One of last year’s baitiest Oscar flicks, I for one was more than a little surprised at the lack of a Best Picture nod for this one, mostly due to it’s being rather brilliant. Make no mistake, this is a thriller-drama that takes its sweet time doing its thing. For some people that near-inertia will sound the klaxon of boredom, but if your tastes are similar to mine I would recommend sticking it out. The tension becomes almost unbearable as the three towering central performances wrestle against one another. Although Carell (and his prosthetic nose) stole most of the limelight, it’s really Channing Tatum who surprises with serious dramatic range and it’s Mark Ruffalo who owns every scene he’s in as Tatum’s older, more talented brother. Darker, heavier and more formally rigorous than either of director Bennett Miller’s previous efforts, Capote and Moneyball (the latter of which is a damn classic I tell you!), this is heady stuff, and when it’s all over and you begin to look into the twisted true story, that’s when the brilliance of this film and its disturbing monotone really hits.
A MOST VIOLENT YEAR:
The cinema community lost Sidney Lumet nearly a decade ago, but his spirit is alive and well in this brilliant 80s-New York crime saga of just the sort Mr. Lumet was so suited to. This is the story of Abel Morales, a young immigrant making his way up the ladder of shady big business one rung at a time. Oscar Isaac is one of the most in-demand actors in Hollywood at the moment, and as far as yours truly is concerned he can do no wrong. He certainly does no wrong here and is matched every riveting step by another of the finest actors in cinema, Jessica Chastain and an understated supporting turn from Albert Brooks. As marriage drama, crime thriller or snapshot of a specific place and time, this is evocative and hefty stuff from J.C. Chandor (Margin Call, All is Lost) who is getting better with every effort.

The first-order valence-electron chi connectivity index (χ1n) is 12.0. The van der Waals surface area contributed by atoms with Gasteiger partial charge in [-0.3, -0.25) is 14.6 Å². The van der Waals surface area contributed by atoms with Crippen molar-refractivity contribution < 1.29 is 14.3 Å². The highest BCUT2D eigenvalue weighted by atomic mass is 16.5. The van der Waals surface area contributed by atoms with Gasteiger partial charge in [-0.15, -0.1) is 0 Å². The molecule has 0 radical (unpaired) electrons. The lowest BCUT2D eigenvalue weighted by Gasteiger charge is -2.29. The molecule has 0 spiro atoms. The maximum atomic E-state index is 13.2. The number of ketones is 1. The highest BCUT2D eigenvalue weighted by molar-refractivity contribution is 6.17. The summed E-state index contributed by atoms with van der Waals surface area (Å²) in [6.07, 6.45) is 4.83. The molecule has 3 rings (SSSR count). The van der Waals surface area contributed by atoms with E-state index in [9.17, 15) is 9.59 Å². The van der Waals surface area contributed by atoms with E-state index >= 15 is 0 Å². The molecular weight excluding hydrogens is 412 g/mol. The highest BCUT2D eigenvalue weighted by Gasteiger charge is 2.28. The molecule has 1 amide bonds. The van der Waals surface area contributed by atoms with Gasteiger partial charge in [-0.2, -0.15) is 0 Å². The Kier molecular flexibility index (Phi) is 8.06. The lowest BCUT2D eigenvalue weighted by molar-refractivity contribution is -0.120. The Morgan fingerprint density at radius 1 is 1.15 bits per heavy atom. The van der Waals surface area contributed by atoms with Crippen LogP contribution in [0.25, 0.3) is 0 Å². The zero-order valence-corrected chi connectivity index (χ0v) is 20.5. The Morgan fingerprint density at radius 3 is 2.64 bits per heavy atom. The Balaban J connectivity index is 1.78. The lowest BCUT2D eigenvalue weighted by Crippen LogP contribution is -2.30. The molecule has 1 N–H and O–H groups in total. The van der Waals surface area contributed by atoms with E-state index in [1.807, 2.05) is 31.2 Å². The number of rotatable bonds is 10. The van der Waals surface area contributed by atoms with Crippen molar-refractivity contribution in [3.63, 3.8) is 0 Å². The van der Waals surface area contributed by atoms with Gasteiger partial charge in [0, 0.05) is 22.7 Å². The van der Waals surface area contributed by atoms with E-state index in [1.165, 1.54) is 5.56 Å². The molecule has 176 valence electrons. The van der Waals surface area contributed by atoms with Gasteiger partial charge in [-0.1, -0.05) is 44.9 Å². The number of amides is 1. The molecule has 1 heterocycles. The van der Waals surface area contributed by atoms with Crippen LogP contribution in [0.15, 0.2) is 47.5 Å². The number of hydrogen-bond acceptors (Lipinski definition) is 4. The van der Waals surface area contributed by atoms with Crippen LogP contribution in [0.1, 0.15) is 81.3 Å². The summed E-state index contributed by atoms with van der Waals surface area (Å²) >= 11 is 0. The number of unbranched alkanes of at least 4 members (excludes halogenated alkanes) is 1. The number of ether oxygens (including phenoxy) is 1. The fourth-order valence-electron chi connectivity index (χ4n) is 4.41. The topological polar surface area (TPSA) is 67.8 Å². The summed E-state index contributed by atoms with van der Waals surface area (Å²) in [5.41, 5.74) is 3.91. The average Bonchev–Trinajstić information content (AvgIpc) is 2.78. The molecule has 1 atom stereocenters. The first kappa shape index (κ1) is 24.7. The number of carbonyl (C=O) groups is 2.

INTO THE WOODS:
There’s really very little reason for me to review this one. If you think you’re going to enjoy this colourful, classical and costumed musical from that master of the stage Stephen Sondheim, then you probably will. A stellar cast has a lot of fun and sing-talks its way through a narrative sewn together from the best bits of various fairytales like Frankenstein’s Monster at a kid’s birthday party. Meryl Streep deservedly gets most of the attention for her scene-stealing work here, as she once again makes us all ask the question: who do other actors even bother? This is fun stuff, especially if you can ignore the fact that from the two-thirds mark this one entirely loses its way in the woods of plot coherence and never quite gets back on track. Definitely recommended for light, easy, brain-melting watching, even if it’s getting harder to ignore the fact that it’s been 13 years since Chicago (come on Rob Marshall!).